As an example, the first act fills roughly the first hour, meaning that by the time we’re done being introduced to the main characters and setting, the movie is already half over. What follows after that is a stilted and airless conflict that rushes along entirely too quickly.
The character development is also unnatural and disingenuous. Mary has known the boy Peter for less than a day before he is abducted by witches, yet once she is taken, she acts as if her dearest friend has been stolen from her.
But all of that doesn’t even hold a candle to this little bundle of deus ex machina.
Flanagan the broom master saves Mary from certain peril at least twice during the runtime of this movie, deflating all the tension from the scene. And he’s not the only cheap plot device in the story, either, as it turns out there is a magic spell that can cancel all other magic spells, ensuring that no mess ever gets big enough to be of any real concern to the characters or to the audience.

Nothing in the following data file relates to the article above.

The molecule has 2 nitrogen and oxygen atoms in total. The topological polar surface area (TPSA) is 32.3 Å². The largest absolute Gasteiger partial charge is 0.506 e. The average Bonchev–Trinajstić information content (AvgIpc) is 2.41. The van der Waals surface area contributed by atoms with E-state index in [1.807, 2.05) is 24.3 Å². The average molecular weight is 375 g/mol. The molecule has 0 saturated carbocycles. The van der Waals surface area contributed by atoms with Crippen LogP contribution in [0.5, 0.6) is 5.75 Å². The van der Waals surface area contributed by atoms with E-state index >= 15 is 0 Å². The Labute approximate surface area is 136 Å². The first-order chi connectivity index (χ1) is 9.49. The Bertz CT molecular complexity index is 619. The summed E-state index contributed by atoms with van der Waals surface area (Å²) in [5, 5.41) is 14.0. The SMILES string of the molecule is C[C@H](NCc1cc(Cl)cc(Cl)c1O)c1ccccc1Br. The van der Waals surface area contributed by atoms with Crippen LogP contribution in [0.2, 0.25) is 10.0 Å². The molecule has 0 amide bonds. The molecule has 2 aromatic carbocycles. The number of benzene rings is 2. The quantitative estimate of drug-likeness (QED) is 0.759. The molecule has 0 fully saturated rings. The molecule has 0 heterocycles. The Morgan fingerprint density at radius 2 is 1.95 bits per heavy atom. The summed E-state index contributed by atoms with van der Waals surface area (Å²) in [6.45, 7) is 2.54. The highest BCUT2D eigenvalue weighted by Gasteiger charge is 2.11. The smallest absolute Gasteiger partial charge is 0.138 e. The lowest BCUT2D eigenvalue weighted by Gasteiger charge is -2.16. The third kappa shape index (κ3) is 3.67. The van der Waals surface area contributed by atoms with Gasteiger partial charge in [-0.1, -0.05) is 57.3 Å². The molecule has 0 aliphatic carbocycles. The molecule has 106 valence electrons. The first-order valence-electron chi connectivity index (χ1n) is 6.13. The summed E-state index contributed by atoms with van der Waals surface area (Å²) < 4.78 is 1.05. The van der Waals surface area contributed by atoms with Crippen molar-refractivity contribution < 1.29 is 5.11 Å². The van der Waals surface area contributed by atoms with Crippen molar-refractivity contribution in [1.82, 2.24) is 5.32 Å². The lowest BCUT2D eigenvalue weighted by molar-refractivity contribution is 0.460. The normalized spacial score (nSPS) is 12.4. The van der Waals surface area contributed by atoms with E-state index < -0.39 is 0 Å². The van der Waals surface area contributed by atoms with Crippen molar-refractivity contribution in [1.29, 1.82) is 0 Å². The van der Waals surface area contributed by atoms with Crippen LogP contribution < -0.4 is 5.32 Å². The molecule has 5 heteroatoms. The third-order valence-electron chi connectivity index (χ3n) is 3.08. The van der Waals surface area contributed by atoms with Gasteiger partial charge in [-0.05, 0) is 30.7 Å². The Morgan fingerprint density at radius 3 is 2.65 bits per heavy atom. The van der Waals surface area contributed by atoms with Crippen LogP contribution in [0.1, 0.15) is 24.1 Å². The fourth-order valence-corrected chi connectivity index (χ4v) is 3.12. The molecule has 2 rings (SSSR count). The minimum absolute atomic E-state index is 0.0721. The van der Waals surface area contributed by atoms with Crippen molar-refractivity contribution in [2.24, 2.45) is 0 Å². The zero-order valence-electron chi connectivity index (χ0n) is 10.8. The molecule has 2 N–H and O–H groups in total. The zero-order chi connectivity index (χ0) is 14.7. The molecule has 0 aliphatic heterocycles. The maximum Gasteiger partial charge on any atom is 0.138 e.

This film simply commits too many structural sins to be enjoyable as a story. And that’s possibly the worst thing that can be said about any film, leaving Mary and the Witch’s Flower with naught but the visuals to recommend it.
I was actually upset, once upon a time, that I didn’t get to see this movie in the theater. Now, I’m just glad I didn’t pay money for the privilege.
Mary and the Witch’s Flower never rises above the level of a C, and it only gets that far on the strength of its visuals alone. Pretty pictures and flowing animation are not a bad thing to have, but they are also not the point of watching a movie.
It’s impossible not to compare this film with the the films of Studio Ghibli, and while a lot of Ghibli films are also narratively unbalanced, few are so lopsided as to be completely undone (though I have not forgotten the mess that was Tales of Earthsea).
It’s on Netflix, but it’s not a must-see. And if you’d rather watch something else, I won’t stop you.